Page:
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Metabolomics: understanding metabolism in the 21st Century

An introduction to metabolomics at the University if Birmingham and the course. Watch Professor Mark Viant explain more.
MARK VIANT: Hello my name is Professor Mark Viant from the University of Birmingham in the UK. I’d like to welcome you all to this online course titled, Metabolomics, Understanding Metabolism in the 21st Century. My research team investigates the role of metabolism in biological systems, including humans and animals that live in their natural environment. As part of this research, my team are also developing new technologies in software to enhance how we study metabolism. So in this course, we will introduce you to metabolism and demonstrate why and how do we study metabolism by applying the scientific technique called metabolomics. So just what is metabolomics? It’s the study of the low molecular weight chemicals involved in metabolism.
These low molecular weight chemicals are called metabolites, and they include, for example, carbohydrates, amino acids, fatty acids, and hormones. These metabolites may be present within cells or in the environment surrounding cells and tissues, such as in blood or in urine. The complete collection of metabolites is called the metabolome.
Since the completion of the Human Genome Project in 2003, we’ve entered a new post-genomic era of biology. So we now have the blueprint of life comprised of DNA called the genome. But this genetic code will not answer all the questions that we have about human disease and environmental health. Instead, we need to measure the combined effect of the genome, lifestyle, and our environment, on how we function. And this results in what we call the phenotype. So metabolomics provides a direct and sensitive measure of the phenotype at the molecular level. As the metabolome is down the stream of a genome, it provides an amplified and dynamic measure of changes resulting from processes involving the genome, transcriptome, proteome, lifestyle, and the environment.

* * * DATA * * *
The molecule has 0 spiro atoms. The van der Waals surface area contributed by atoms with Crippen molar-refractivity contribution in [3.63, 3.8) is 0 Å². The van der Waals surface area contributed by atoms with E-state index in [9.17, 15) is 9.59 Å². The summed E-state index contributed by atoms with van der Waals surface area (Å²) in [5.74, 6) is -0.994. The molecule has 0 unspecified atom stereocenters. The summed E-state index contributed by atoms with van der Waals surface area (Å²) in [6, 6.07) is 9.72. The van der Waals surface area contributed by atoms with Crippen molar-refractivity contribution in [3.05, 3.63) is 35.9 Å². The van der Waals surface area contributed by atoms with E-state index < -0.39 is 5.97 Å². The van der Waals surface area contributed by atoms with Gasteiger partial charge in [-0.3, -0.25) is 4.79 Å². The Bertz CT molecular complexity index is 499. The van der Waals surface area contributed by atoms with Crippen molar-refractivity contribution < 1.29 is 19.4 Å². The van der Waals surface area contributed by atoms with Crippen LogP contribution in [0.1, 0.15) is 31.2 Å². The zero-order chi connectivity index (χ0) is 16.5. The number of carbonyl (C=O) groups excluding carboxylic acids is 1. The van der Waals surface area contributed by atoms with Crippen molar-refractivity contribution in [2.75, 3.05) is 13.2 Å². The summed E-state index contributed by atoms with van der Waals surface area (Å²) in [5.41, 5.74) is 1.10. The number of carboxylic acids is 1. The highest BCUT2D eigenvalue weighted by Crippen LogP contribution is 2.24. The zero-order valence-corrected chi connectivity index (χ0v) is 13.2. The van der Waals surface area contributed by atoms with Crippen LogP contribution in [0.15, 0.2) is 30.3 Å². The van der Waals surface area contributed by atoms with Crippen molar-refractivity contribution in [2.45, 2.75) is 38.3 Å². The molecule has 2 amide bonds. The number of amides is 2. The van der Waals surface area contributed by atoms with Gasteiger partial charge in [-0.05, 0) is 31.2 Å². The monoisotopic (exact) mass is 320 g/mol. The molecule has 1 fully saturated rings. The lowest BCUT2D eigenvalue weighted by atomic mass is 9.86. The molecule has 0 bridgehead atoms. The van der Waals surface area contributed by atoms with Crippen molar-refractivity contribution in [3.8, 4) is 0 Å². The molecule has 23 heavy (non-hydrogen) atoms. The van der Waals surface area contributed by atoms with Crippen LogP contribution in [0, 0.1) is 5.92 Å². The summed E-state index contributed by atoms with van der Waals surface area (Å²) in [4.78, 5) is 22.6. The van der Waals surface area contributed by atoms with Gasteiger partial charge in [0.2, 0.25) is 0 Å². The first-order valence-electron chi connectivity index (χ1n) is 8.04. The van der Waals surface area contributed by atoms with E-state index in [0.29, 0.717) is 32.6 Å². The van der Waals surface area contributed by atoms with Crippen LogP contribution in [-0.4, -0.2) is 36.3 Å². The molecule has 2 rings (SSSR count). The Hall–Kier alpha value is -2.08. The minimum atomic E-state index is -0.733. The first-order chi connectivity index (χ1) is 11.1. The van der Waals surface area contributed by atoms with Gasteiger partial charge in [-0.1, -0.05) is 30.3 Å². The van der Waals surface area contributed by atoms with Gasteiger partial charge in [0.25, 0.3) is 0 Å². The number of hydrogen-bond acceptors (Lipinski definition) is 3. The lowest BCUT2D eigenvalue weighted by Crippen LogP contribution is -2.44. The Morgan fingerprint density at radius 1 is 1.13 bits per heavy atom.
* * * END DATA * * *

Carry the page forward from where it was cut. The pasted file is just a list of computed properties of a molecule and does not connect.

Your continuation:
So metabolomics aims to measure all, or at least a large number of, the metabolites present in the cells, tissues, or even whole organisms. Metabolomics is revolutionised by chemical research. For example, in the 20th century, the technologies available to scientists only permitted them to study a small number of metabolites. But nowadays, we have new technologies that enables us to measure metabolism in a non-targeted, or global approach. Metabolomics, and all of the so-called -omics approaches, have really altered our scientific approach from hypothesis-led to hypothesis-generating studies. So let me explain what I mean.
By performing studies that allow us to simultaneously measure the interaction between a large number of genes, proteins, and metabolites, instead of a small and specific collection of molecules, we can gain new insights into how these chemicals interact globally. And we call this hypothesis generating. By performing these studies, we can identify unknown effects of diseases, new targets for drug interventions, or to investigate the effects of pollutants on animals in the environment. The University of Birmingham is home to world leaders in the development and the application of metabolimic science, to study how metabolism operates in a range of topics, in human ageing, human diseases, and in the toxicity of chemicals and nanomaterials to animals living in our environment.